I opened the woodstove door and jumped back, gasping, startled.
Inside the cold stove was a Bluebird, looking right at me. The cerulean blue body and vermilion chest were glaringly beautiful against the dim gray of the ash-covered stove. His wings were spread out as if in flight.
It was gorgeous. It was dead.
I wanted to preserve it, to keep it forever. I wanted it to go away, to never have to look at it again.
Jon took his picture, I buried him in the garden next to Gus.
Jon looked for the meaning of the bluebird coming to us. He believed it brought prosperity. Later that day we found out, that for the first time in our marriage, we’d be getting a tax refund.
But I was too disturbed by the whole incident to look for meaning in the Bluebird. Its death felt too awful to find something good in.
So I tried to forget about it.
The next day, as Jon and I discussed what we would do with the tax refund, Jon suggested, not for the first time, that I take some of the money for myself. That I use it to buy a certain amount of time, so I could focus on working on something that I wanted to do without having to worry about making money.
“Like an artist residency,” I said.
And without another thought about it, I agreed.
Jon has mentioned this idea before. Because we have separate businesses we have separate bank accounts. Jon has always made more money than me and on the occasions when he got a big check from his publisher he has made this offer before reminding me that it really is “our” money, not just his.
But I never felt comfortable doing that. My independence is important to me and I need to know that I can run my own business without taking money from someone else.
I think there are two things that made me agree to the residency (as I think of it). One is that I clearly see the tax refund as belonging to both of us. The other is the time we’re in. The coronavirus has made me hyperaware of what is really important to me, in terms of my relationships my work, and my life.
An artist residency is something I’ve wanted for a long time.
When I first heard the term I was in my twenties in art school. We had an artist come to the school and give a talk about her work. One of the things she described was how she had a three week Artist Residency (I don’t remember her name or where it was) which she was thrilled about. But when she finally got to the place where all she had to do was work without being disturbed, she panicked and couldn’t do a thing.
The pressure came from inside of herself, believing she had to create something earth-shattering in three weeks.
I always remembered that because I could imagine that in those circumstances, I might feel the same and hoped I could learn from her experience (which is why, of course, she told us about it).
I gave up trying to live a traditional artist’s life a long time ago. I never applied for grants or residencies and haven’t even tried to have an exhibit of my work in years. I’m happy with the art world I created for myself in my School House Studio and on my blog.
It works for me and keeps me working.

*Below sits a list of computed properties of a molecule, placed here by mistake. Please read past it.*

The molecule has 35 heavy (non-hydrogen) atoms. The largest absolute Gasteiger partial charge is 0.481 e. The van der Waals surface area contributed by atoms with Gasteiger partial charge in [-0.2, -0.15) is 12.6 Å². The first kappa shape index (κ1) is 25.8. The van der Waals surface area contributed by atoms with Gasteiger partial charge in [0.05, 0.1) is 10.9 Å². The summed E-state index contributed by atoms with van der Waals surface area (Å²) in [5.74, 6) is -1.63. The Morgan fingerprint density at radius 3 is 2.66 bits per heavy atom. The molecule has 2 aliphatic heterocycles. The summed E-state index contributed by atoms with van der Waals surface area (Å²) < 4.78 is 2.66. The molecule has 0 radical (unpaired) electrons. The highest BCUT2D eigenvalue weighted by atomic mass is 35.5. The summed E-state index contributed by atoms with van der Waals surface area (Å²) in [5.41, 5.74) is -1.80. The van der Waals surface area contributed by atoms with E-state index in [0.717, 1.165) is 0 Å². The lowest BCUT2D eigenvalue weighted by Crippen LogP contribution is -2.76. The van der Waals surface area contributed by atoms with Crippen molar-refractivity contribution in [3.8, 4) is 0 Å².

When I said yes to my self-made artist residency, all the doubts and questions that made me refuse it in the past were gone. It seemed like a good idea and I wanted it.
And this is where the Bluebird comes in.
Something had changed inside of me to allow me to so readily accept this thing I wanted without hesitation.
Perhaps a part of me felt that I had earned it. I’ve been working hard at my art and business for over ten years. Although I don’t make a lot of money, I still see it as a success. Both my art and business continue to evolve in a positive way.
The other thing is that I’ve always thought of myself as not having enough money. But I think I’m ready to let go of that idea. Because the idea of enough is subjective. My whole life I believed that I couldn’t make ends meet but in reality, I always have.
When I looked up the meaning of the Blue bird in Ted Andrews Animal Speak, I found that the Bluebird is “symbolic of a passage, a time of movement into another lever of being….it is connected to the transformation of a girl into a woman..,”If the Bluebird comes into your life, look for opportunities to touch the joyful and intrinsically native aspects of yourself that you may have lost touch with.“
I’m ready to move from that girl who always believes she never has enough so she can’t do what she really wants, to the woman who knows what she has, and is willing to own it.
I love the idea of taking a few weeks not having to think about making money and just working in my studio, making whatever I want. I don’t even know what that might be.
Maybe getting back in touch with the “intrinsically native aspects of myself” as Bluebird advises.
Maybe I’ll discover something new about the way I work or the work itself. Or maybe I’ll find out that I’m already doing exactly what I want to be doing.
So when we get our tax refund, I’ll begin my first Artist’s Residency in the comfort of my own studio. I’m planning on taking a day off before I begin. Maybe take a long hike in the woods to help my head adust and open up my thinking.
And, of course, I’ll be writing all about it on my blog. So I hope you’ll join me.